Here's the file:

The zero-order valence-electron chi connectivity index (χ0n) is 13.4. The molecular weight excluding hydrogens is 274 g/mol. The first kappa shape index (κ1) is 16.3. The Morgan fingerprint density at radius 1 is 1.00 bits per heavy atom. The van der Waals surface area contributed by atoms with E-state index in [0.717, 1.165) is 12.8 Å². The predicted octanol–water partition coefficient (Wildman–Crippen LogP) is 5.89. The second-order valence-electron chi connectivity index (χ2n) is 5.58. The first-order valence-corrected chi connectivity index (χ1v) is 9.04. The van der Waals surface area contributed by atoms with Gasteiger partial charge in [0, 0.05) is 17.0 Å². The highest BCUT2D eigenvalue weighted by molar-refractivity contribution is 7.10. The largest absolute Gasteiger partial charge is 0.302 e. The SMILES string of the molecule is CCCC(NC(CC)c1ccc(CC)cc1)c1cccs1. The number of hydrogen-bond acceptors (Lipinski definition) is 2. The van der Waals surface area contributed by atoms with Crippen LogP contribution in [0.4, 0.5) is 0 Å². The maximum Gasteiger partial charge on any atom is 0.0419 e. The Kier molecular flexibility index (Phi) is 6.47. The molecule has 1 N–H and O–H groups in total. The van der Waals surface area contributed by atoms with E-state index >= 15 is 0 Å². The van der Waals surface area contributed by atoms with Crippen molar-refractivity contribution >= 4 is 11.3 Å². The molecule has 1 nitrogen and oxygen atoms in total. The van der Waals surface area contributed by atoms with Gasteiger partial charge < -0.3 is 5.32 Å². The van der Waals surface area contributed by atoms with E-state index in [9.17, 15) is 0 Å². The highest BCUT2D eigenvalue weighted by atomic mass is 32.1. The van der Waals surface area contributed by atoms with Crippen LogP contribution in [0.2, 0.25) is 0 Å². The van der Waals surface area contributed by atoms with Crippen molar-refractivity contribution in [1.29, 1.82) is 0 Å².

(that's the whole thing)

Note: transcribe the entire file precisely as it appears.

The zero-order valence-electron chi connectivity index (χ0n) is 13.4. The molecular weight excluding hydrogens is 274 g/mol. The first kappa shape index (κ1) is 16.3. The Morgan fingerprint density at radius 1 is 1.00 bits per heavy atom. The van der Waals surface area contributed by atoms with E-state index in [0.717, 1.165) is 12.8 Å². The predicted octanol–water partition coefficient (Wildman–Crippen LogP) is 5.89. The second-order valence-electron chi connectivity index (χ2n) is 5.58. The first-order valence-corrected chi connectivity index (χ1v) is 9.04. The van der Waals surface area contributed by atoms with Gasteiger partial charge in [0, 0.05) is 17.0 Å². The highest BCUT2D eigenvalue weighted by molar-refractivity contribution is 7.10. The largest absolute Gasteiger partial charge is 0.302 e. The SMILES string of the molecule is CCCC(NC(CC)c1ccc(CC)cc1)c1cccs1. The number of hydrogen-bond acceptors (Lipinski definition) is 2. The van der Waals surface area contributed by atoms with Crippen LogP contribution in [0.4, 0.5) is 0 Å². The maximum Gasteiger partial charge on any atom is 0.0419 e. The Kier molecular flexibility index (Phi) is 6.47. The molecule has 1 N–H and O–H groups in total. The van der Waals surface area contributed by atoms with E-state index >= 15 is 0 Å². The van der Waals surface area contributed by atoms with Crippen molar-refractivity contribution >= 4 is 11.3 Å². The molecule has 1 nitrogen and oxygen atoms in total. The van der Waals surface area contributed by atoms with Gasteiger partial charge < -0.3 is 5.32 Å². The van der Waals surface area contributed by atoms with E-state index in [9.17, 15) is 0 Å². The highest BCUT2D eigenvalue weighted by atomic mass is 32.1. The van der Waals surface area contributed by atoms with Crippen LogP contribution in [0.2, 0.25) is 0 Å². The van der Waals surface area contributed by atoms with Crippen molar-refractivity contribution in [1.29, 1.82) is 0 Å².